We next headed across Alligator Alley and towards Homestead, FL and the Keys. This area was supposed to be the worst hit of anywhere. We arrived in Homestead and learned that there was a blockade preventing anyone except law enforcement and rescue/relief personnel from getting to the Keys at all. After explaining to the officers at the blockade why we were there, they directed us to wait with the other official vehicles for the bridges to be cleared. 

As we sat there, waiting for an escort to take us across the bridge into the keys, the truck began to overheat. Realising we were out of coolant, Ian got out and began to fill the tank with cold water. The electrician in front of us immediately jumped out of his vehicle and gave us a spare bottle of coolant with a second thought. Even here, this close to the devastation of Irma, people were lending a hand and making sure that everyone had what they needed. The flashing lights arrived and we followed a line of police, first responders, and electricians over the bridge and into the Florida Keys. What awaited us on the other side of that bridge is another story altogether. Driving over that bridge in the dark, not knowing was to come, was the moment our adventure truly began. We had arrived.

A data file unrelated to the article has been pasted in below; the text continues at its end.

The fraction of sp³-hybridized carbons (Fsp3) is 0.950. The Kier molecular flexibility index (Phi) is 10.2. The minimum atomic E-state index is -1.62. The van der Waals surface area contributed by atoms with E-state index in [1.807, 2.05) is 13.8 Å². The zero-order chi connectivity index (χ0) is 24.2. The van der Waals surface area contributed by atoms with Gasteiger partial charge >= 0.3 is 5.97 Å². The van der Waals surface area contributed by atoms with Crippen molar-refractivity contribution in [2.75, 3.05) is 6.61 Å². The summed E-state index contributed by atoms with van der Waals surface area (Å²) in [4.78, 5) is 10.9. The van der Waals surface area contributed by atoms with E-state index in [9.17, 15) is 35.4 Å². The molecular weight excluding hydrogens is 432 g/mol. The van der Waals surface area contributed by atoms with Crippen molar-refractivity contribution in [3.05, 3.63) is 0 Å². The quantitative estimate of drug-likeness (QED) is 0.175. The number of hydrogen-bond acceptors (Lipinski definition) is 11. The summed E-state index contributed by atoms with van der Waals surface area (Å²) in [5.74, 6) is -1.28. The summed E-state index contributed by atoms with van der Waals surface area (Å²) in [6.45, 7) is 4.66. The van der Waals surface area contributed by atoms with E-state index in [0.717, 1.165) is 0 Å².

On our way!

On our way!

First Stop- Flooded Jacksonville

First Stop- Flooded Jacksonville

Waiting in line to be escorted across the bridge and into the Florida Keys.

Waiting in line to be escorted across the bridge and into the Florida Keys.

Expedition Irma - Give and Take

It all started with a rainy day. The kind where you decide that your greatest adventure of the day will be to curl up on the couch with some sail repair and a warm tea. Then we turned on the news and saw people in need. We decided to go. That decision was the easiest part of the whole adventure! From there it was a whirlwind of planing and packing, excitement and nervous anticipation. What would we find? Would we be able to help or just in over our heads? We didn't know, but we kept going. Determined to do whatever we could. We reached out to our community for help. Knowing that the more supplies we could bring, the more good we would be able to do. So we asked the What's Next Adventures community for help. And you answered.